Working with TAs
Teaching or Lab Assistants are usually graduate students who assist professors with specific tasks. In large classes, they are a connection between undergrads and professors. If you are a first- or second-year undergraduate, you’re likely to have more regular contact with your TAs than with your professors.
Ask your TAs how they want to be addressed. Even though they may be close in age to you, they may prefer some professional distance.
Understand their role: TAs may lead tutorials, mark papers or exams, or hold office hours to answer questions.
Ask for feedback on tests or assignments. Show your TA that you want to know how to improve (vs. criticize their grading).
How can my professors help me?
Professors want you to do well, enjoy the course and develop an interest in their research field.
- clarify difficult content, after you have read the notes or text, attended the lecture, or tried the homework
- encourage you if you feel challenged by the course
- explain assignments, after you’ve tried to understand the expectations yourself
- stimulate your interest in an area of research
- be a reference for a job, a graduate school application or a research proposal, if they know you well enough
- hire you for research help, which builds your practical experience.
Try setting a goal of speaking outside class with each of your professors, at least once each term.
Building positive relationships with faculty
- Engage in the course: read your course syllabus for information on course objectives, topics, and key dates.
- Ask questions and offer ideas in class, so the professor knows who you are.
- Look for opportunities to talk with your professors outside of class, especially if you don’t speak in class.
- Request feedback on how you are doing, and how to deepen your understanding or improve your grades.
- Try to learn a bit more about your professors, their research interests, other courses they teach, or their community involvement.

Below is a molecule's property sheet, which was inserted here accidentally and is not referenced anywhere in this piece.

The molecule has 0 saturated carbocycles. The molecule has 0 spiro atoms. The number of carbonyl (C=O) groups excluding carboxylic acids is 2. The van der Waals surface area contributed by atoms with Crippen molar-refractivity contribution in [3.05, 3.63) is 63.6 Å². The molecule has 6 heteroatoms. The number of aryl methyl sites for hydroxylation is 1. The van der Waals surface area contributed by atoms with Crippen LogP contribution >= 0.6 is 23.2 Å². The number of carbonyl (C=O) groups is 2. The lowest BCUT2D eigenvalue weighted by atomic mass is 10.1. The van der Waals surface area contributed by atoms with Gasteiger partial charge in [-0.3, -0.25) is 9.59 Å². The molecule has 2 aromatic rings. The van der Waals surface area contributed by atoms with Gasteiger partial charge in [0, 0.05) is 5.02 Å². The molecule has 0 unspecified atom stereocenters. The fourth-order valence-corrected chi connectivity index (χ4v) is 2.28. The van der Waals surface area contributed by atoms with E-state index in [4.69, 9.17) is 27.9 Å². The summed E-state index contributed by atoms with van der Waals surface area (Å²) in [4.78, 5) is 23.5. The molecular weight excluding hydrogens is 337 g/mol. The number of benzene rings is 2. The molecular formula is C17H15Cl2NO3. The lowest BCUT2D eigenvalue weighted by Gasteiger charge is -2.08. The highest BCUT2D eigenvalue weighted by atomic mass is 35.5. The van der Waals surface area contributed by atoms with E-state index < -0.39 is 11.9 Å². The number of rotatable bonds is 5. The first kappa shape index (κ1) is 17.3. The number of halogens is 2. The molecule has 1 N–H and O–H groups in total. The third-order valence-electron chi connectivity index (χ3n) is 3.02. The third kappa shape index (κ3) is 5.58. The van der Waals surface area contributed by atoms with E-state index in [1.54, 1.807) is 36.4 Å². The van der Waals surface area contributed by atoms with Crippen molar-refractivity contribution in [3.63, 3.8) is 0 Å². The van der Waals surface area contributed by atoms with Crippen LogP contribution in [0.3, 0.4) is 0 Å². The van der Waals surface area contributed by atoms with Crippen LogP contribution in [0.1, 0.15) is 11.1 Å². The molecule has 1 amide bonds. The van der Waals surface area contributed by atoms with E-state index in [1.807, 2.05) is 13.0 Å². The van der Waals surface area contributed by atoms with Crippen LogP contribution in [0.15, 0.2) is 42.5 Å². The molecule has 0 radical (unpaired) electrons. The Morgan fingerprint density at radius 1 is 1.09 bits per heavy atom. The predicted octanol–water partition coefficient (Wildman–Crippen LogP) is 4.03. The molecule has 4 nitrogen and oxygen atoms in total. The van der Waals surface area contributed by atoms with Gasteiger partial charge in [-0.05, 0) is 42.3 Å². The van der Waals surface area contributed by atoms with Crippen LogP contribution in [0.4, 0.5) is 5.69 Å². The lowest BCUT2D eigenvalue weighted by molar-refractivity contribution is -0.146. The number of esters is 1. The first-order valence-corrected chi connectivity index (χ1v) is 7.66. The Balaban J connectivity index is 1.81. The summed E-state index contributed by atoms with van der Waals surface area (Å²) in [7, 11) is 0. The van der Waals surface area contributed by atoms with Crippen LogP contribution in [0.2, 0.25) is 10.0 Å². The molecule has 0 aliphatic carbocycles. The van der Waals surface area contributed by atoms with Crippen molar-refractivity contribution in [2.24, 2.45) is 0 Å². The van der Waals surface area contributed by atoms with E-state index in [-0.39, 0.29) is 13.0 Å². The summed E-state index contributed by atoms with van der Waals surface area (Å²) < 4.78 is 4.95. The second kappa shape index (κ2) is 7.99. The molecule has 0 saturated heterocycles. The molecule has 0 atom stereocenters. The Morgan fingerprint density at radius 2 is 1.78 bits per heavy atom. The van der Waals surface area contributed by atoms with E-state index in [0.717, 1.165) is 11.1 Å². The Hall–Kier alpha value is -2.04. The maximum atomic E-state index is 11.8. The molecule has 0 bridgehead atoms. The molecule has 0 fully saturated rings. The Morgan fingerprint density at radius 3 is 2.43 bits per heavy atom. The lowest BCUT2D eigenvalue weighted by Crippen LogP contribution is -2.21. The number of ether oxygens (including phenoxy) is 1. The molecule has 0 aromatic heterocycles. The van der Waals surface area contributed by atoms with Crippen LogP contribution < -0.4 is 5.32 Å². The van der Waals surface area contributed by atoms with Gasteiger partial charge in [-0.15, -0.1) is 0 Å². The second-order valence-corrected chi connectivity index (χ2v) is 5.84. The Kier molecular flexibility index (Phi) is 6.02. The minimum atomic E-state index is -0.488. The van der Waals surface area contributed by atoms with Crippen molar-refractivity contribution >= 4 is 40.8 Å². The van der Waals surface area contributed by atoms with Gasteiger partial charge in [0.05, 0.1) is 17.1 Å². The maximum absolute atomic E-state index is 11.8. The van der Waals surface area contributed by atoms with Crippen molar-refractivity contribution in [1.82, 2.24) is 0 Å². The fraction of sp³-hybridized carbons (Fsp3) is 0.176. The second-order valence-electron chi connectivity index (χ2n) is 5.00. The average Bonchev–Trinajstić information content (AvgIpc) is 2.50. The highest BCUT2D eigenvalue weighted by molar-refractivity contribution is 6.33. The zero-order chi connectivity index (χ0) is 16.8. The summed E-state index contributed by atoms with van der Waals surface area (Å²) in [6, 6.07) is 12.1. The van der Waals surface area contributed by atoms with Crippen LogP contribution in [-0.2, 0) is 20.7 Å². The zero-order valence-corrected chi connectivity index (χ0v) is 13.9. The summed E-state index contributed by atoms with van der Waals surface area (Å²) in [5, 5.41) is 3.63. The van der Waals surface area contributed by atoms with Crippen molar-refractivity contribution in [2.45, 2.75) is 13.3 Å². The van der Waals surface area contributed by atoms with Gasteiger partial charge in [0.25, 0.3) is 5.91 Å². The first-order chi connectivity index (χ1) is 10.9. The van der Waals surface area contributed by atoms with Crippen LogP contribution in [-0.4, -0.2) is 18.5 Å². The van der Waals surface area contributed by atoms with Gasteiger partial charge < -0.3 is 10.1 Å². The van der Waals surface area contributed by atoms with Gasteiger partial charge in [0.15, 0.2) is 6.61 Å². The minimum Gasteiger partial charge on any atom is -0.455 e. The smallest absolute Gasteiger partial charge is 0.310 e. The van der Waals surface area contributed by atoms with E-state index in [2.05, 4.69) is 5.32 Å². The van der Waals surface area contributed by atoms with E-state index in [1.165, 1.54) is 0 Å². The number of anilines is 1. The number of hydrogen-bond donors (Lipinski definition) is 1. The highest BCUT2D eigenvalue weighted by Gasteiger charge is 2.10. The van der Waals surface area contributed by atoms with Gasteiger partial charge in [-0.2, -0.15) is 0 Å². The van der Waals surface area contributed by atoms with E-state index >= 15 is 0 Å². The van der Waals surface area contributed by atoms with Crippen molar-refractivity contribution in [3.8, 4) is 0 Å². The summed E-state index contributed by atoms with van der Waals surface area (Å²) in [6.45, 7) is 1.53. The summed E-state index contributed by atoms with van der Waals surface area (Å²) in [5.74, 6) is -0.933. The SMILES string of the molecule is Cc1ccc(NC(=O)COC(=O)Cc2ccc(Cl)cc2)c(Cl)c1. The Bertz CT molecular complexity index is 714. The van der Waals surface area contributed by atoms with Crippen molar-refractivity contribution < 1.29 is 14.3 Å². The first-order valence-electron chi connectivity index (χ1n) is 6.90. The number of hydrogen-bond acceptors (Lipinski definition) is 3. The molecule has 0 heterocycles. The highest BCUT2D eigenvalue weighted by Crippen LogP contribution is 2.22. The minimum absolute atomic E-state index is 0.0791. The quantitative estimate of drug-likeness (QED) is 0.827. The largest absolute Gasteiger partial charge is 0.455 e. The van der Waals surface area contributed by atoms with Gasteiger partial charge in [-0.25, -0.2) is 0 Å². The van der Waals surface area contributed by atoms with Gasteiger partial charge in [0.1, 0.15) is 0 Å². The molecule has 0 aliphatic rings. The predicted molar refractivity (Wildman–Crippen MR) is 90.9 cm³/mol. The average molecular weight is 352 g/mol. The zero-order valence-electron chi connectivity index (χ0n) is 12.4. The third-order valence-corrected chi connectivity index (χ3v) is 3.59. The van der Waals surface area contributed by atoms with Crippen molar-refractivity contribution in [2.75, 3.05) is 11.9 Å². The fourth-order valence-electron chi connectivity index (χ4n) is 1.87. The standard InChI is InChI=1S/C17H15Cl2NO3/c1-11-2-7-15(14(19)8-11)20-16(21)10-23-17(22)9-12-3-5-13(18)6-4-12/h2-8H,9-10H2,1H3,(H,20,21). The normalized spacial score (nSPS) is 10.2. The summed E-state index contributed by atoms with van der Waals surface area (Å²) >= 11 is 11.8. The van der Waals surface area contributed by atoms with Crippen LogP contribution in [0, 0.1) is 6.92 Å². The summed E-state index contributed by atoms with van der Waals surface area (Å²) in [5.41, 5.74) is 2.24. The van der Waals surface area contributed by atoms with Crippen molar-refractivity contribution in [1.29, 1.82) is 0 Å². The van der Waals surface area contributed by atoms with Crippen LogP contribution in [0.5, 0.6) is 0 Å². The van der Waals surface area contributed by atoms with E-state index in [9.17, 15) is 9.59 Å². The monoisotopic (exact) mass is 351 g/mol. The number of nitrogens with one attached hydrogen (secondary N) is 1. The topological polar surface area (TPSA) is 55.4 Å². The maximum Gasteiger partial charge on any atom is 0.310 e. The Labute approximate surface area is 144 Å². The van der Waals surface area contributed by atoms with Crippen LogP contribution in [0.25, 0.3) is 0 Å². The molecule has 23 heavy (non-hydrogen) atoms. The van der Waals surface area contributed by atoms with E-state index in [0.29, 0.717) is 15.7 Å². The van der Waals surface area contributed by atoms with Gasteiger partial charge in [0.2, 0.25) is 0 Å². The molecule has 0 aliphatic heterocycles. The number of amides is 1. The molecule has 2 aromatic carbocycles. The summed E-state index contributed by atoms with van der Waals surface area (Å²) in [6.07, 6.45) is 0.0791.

- Attend talks or academic events at which your professors will be present.
- Offer professors or TAs positive and constructive feedback on the courses you are taking.
- Respect the professional boundary between professors and students.
Contacting your professor or TA
- Be clear and concise in your communication—like you, they are busy.
- Be polite and formal in your interactions, unless you are invited to be more casual.
- Check your course outlines for information about professors’ office hours, e-mail or phone preferences. Respect their wishes about how and when you may contact them.
- If possible, inform them in advance about your purpose in meeting them.
- Identify yourself by name, course and section.
- Before requesting an extension on an assignment, check the syllabus for answers to all logistical questions. E.g., are marks deducted? When? How many? Exceptions?
- Do not expect an immediate response to your request. Professors and TAs have personal lives and may not check emails at night or on weekends.
- Respond promptly to their messages.
- In the subject line, write something like: question from student in [course code].
- Start an e-mail to an instructor with: Hello, Prof. [insert professor’s last name].
- Identify yourself: I’m in your Math121 section B course.
- State your request: I was sick and missed your class on Tuesday October 6. I got notes from a friend, but I have a few questions. Can we please meet?
- Sign off with: Thank you for your time, [insert your full name and student number].